See the French translation
We all have them. That outspoken naturopath in-law who is very active on social media. You accepted her friend request out of filial duty, politely liking tagged photos of family gatherings while trying to not engage on her shillbolic rants against technology, science, industry and food.
My sister-in-law, Rachel (name changed to protect the innocent … the seriously innocent) is a fascinating specimen whom I not only study as a case of radical naturopathosis, but whom I also use as a resource to a wealth of activist sites I could never possibly find on my own. I marvel at the ease in which Rachel can recommend outrageous guru-led solutions to non-existent diseases. Millions of minions follow these sites, unknown to the scientific world, hocking some supplement that far more effectively uses lemon juice to treat cancer, tablets of oxygenated somethings that remove glyphosate residues apparently clogging my cells and potentially fatal enema cocktails to cure autism. As for the streaming flow of activist handycam lobbumentaries … there just aren’t enough hours in the day.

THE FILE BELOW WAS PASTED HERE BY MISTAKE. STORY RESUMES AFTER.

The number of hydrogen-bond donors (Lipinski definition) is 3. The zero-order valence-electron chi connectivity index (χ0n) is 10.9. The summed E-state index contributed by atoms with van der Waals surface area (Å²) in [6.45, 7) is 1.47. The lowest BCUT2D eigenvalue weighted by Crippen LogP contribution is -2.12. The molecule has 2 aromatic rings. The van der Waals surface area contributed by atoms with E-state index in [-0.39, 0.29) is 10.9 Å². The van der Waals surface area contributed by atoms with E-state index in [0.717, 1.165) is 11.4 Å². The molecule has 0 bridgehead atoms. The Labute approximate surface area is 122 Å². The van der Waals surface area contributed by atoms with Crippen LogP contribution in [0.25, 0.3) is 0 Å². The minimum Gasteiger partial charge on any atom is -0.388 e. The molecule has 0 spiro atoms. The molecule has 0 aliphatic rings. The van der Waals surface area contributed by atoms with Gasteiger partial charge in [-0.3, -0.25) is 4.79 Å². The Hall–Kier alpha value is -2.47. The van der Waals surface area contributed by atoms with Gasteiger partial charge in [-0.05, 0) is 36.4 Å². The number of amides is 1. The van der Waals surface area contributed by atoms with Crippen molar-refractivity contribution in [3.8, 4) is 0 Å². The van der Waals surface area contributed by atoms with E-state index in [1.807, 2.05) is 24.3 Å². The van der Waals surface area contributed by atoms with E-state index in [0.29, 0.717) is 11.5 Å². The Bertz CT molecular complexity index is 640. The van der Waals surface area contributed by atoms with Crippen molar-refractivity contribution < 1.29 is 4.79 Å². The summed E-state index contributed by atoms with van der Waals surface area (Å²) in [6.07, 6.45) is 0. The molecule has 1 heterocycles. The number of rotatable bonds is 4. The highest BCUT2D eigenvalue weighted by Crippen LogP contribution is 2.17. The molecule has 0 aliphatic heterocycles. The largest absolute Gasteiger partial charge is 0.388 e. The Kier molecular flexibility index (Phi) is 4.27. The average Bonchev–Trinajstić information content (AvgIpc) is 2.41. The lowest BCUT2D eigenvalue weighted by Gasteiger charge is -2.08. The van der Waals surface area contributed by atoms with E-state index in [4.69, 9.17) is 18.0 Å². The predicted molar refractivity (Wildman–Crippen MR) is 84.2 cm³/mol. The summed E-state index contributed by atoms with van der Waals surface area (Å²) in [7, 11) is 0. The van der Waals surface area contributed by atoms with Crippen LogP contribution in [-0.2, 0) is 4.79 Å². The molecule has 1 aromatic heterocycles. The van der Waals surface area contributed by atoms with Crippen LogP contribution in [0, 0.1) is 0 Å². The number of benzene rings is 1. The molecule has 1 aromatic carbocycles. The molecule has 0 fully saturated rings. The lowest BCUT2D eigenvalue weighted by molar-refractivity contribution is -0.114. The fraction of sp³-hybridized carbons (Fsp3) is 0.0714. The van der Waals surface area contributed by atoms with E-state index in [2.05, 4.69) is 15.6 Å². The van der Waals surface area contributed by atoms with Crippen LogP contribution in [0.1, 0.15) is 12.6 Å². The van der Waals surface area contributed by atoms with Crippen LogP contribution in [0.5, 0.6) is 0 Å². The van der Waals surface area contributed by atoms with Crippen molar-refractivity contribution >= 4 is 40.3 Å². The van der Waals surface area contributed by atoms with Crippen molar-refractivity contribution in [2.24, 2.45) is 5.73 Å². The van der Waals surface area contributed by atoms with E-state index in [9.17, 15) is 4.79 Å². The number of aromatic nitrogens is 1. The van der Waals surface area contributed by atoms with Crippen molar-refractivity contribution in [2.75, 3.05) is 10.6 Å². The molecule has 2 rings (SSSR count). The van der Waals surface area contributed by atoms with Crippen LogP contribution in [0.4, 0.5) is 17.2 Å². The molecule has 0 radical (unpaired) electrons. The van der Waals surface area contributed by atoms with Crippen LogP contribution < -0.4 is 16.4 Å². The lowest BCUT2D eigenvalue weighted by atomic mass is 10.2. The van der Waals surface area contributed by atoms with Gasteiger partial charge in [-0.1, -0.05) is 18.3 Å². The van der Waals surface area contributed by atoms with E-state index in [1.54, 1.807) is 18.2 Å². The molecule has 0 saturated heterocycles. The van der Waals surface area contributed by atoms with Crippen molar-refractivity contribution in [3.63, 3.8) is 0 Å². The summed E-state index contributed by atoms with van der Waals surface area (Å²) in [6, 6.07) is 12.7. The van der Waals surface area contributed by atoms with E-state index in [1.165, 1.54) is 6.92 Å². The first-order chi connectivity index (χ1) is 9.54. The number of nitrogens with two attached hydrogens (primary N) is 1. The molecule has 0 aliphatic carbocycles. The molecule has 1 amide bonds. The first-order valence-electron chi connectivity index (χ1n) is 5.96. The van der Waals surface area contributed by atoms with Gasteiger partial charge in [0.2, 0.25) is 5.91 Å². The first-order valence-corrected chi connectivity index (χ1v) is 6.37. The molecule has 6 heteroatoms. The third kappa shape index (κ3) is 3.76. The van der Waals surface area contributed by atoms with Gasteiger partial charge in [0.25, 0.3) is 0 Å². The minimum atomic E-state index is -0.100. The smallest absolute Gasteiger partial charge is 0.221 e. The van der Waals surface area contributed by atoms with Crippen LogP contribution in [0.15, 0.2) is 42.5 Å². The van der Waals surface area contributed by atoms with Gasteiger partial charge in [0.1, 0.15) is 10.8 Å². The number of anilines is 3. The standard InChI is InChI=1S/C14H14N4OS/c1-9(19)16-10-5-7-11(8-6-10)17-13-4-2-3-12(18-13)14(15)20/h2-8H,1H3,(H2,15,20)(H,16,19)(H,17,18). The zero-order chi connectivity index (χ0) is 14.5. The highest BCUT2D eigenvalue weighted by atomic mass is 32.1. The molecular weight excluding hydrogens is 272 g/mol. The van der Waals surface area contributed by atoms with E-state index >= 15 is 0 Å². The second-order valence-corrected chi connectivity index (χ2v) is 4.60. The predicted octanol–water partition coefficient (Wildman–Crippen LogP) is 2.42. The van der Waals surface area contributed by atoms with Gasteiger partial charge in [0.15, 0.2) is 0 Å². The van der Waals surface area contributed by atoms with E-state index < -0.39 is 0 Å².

Rachel has been conditioned to attack anyone who questions the simplistic solutions of her tribe. Most of her social media feeds are testimony to the enraged invectives from a collective of the vulnerable and the insecure. Their answers are simple: those who disagree are paid by Monsanto (short-hand for any industrial organisation who somehow manages to control every single scientist and government official). Rachel believes these shills get up every morning and are only interested in poisoning babies and polluting the planet. Any person or organisation that challenges her naturopathic community is compromised and their scientific papers or evidence are inconsequential. There are alternative facts and as for any potential negative consequences from her solutions (famines, widespread diseases and viruses, environmental degradation …), these alarmist fabrications just won’t happen.